In Romney’s case, there is already abundant support for the archetype: his belief that “corporations are people,” his talk about hunting “small varmints,” the story about driving with the family dog in a kennel strapped atop the Romneys’ car, his attempted $10,000 bet with Rick Perry, his singing “Who let the dogs out?,” his pretending to be pinched on the behind by a waitress, his bizarre jokes about Hooters and hollandaise sauce, and his tendency to ask debate moderators for protection from his opponents.

None of those is, by itself, disqualifying — and, as in Gore’s case, not all the examples are fair. But, combined with Romney’s frequent fluctuations on the issues, his awkwardness has left an impression that he is a phony and not to be trusted. Romney isn’t necessarily doomed — Gore, after all, received more votes than the other guy — but this much seems clear: Over the next 10 months, Romney will be getting the Gore treatment.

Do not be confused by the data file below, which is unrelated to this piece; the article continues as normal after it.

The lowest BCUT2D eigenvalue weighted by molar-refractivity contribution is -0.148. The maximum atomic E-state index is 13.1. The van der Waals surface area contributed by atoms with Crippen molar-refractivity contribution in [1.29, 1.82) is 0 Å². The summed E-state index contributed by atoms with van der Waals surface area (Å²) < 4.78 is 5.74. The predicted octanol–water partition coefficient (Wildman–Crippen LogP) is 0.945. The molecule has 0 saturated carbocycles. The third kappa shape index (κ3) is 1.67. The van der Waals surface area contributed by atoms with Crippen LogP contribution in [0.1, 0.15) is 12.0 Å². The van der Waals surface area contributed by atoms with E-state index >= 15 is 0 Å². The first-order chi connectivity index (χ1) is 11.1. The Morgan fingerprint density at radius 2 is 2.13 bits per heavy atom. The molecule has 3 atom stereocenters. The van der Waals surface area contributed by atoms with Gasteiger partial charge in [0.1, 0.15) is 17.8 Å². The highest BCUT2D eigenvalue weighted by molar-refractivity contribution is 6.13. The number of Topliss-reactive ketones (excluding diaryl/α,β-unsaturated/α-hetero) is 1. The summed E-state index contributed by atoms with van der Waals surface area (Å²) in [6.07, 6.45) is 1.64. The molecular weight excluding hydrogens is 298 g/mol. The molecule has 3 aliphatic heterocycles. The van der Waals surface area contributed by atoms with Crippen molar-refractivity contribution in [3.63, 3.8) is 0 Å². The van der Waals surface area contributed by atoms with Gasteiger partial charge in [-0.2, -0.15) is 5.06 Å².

By: Dana Milbank, Opinion Writer, The Washington Post, January 13, 2012

January 14, 2012 Posted by | Election 2012, GOP Presidential Candidates | , , , , | Leave a comment

Who Wants To Be A Millionaire?: “Current Presidential Race Has Demonstrated That A Million Dollars Is Nothing”

Back in the late-1950s there was a TV show called “The Millionaire” about a mysterious rich man, named John Beresford Tipton, who would anonymously give checks for $1 million to total strangers.